Thursday, September 04, 2008

Apathy Jack writes:

I haven’t been bringing my “A” game to school for a while now. Various reasons, some legit, most not, but I’ve been trying to fix that recently, and there are signs that I’m doing it properly...

The Year 13s have lost their will to work: they’re lethargic in class; missing deadlines; failing to attend tutorials. Happens around this time every year, but this is the worst case I’ve seen in a while. The History Teacher decided to give her class a rark-up about it, and asked me to come in and support her, because in addition to having the same problems, twenty out of her twenty-three students were are also in my Classics class.

She spoke well, from her heart, saying that she knew most of them thought that she took History way too seriously, but that her subject defined a large part of her identity, so their lack of effort, and the lies they told her about why they hadn’t done the sundry work, not only upset her as a teacher but undermined and offended her as a person.

I led by saying that, being several years older than her, and some orders of magnitude more cynical, I did not have that degree of idealism and personal connection to their effort or lack thereof. However, what I did have was the better part of eight years experience preparing students to pass level 3 Classics exams, so I know how much subject knowledge one needs to succeed. I also know how much knowledge each and every one of them had. I pointed to each of my twenty students in turn:

“You’re going to fail. You’re going to fail. You’re going to fail. You’re going to pass. You’re going to fail. You’re going to fail. You’re going to pass one booklet out of the three. You’re going to fail. You’re going to pass with Achieveds – you’re capable of Merits but you won’t get them. You’re going to fail. You’re going to fail. You’re going to fail.” And so on.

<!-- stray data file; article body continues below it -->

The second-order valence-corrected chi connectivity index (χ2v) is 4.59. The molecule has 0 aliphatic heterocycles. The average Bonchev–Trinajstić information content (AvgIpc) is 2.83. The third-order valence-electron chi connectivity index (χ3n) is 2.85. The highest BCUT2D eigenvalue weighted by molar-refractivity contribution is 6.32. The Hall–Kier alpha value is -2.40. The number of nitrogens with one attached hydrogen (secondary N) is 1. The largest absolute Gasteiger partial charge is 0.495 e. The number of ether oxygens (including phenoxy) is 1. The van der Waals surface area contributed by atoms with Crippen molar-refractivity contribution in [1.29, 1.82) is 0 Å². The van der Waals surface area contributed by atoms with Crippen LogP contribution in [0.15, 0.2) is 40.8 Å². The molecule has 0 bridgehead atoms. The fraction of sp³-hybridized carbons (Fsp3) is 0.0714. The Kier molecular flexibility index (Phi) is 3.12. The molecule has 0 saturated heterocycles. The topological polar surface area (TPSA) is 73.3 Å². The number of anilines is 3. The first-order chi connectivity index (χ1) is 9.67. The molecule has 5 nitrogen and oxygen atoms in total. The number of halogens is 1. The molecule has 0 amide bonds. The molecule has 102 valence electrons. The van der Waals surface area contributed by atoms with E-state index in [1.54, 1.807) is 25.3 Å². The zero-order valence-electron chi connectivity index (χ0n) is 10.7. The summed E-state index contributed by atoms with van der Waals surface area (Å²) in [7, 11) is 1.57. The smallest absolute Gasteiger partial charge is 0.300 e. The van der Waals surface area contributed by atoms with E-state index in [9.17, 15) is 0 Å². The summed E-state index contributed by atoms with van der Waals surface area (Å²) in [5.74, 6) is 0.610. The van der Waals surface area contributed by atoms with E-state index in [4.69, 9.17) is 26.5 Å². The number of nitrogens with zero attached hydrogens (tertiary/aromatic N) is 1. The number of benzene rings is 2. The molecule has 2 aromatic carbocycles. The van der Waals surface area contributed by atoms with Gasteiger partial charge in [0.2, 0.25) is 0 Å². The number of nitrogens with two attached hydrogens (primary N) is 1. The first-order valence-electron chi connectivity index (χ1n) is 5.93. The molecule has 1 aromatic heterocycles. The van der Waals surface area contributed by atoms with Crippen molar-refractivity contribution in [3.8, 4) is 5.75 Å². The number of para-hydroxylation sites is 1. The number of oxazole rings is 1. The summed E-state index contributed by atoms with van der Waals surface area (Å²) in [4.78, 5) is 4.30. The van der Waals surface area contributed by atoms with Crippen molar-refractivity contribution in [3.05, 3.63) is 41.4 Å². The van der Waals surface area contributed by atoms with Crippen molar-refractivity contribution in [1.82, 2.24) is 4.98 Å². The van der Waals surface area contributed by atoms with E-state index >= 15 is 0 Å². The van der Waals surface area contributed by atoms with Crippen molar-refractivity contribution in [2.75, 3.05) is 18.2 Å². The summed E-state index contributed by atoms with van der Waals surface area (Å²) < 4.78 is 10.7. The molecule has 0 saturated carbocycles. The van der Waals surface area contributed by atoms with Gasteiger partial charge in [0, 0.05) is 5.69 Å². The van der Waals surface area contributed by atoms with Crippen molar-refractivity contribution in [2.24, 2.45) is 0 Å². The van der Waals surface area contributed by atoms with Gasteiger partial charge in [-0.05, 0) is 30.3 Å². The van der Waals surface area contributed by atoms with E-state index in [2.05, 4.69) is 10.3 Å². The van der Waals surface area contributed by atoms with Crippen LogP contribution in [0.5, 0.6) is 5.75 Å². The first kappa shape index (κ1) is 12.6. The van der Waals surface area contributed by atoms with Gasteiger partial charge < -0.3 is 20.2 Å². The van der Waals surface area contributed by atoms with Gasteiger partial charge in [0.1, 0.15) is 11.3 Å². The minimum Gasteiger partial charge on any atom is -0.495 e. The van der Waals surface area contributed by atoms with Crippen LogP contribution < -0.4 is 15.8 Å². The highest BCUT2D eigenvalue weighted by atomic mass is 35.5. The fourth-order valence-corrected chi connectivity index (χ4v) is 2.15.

After school I was talking to a delegation of those students. They told me that they were pissed off at me for what I said, but only until they thought about it. They realised that the History Teacher and I were right, but they weren’t sure how to process it, how to react to it.

“It’s just that we haven’t really had many young, vibrant teachers before,” said one. I reminded her that I was far from being either young or vibrant. “Well,” she continued, “teachers that were like, passionate about the stuff they taught. Most of our teachers are old, and it’s weird to hear a teacher actually saying they care about their subject.”
“Yeah,” added another, “And I don’t think any of our teachers have ever been as honest with us as you and Miss were.”

That might just about do as proof that I’m starting to do this right again.

But you know, if it doesn’t, I can always use the smaller and pithier example, also from today:

I pulled a student out of her Materials class for no good reason to rant at her about poetry. Having finished, and threatening to poke her with needles, I wandered off. As I left, she called me back.

“There’s like, a lot wrong with you, ay Sir?”

Yeah, I think I’m getting back into the swing of this...


Anonymous said...

Admittedly, when you threatened to poke your latter student with needles, the sway of the teacher threatened to strut.

But that was somewhat ruined by the begging students to study earlier... While you brought your A game to the guilt-trip (unlike the cringing pleas of the History teacher - as you say, put it down to youth), I would suggest more use of props.

Preferably a guillotine. Nothing sharpens the mind of a vacant student like the prospect of having unnecessary receptacles (like their head) detached from their body.

Still, at least you had the honesty and prescience to tell them they were going to fail. Always worth doing. If they pass, you attribute it to your magnificent teaching; the converse draws forth the suffering 'it pains me more than you' expression of 'told you so'.

Maybe your A game is getting back on it's horse... We could do with a gold medal in equestrian events.

Apathy Jack said...

You're raising issues. Broad issues. Important issues.

Susan Harper said...

I'd like you to post about the new curriculum. It calls bringing your A game to school effective pedagogy and says that students learn best when teachers
* create a supportive learning environment
* encourage reflective thought and action
* enhance the relevance of new learning
* facilitate shared learning
* make connections to prior learning and experience
* provide sufficient opportunities to learn
* inquire into the teaching–learning relationship.

I think I could make a case for any of those being present in your History-Classics example but more than that it made me think of the reciprocal and responsive interactions with significant adults from Te Whāriki. I have yet to find a place in The New Zealand Curriculum which owns up to the importance to a student's learning of an individual, strange and strong human relationship with the teacher.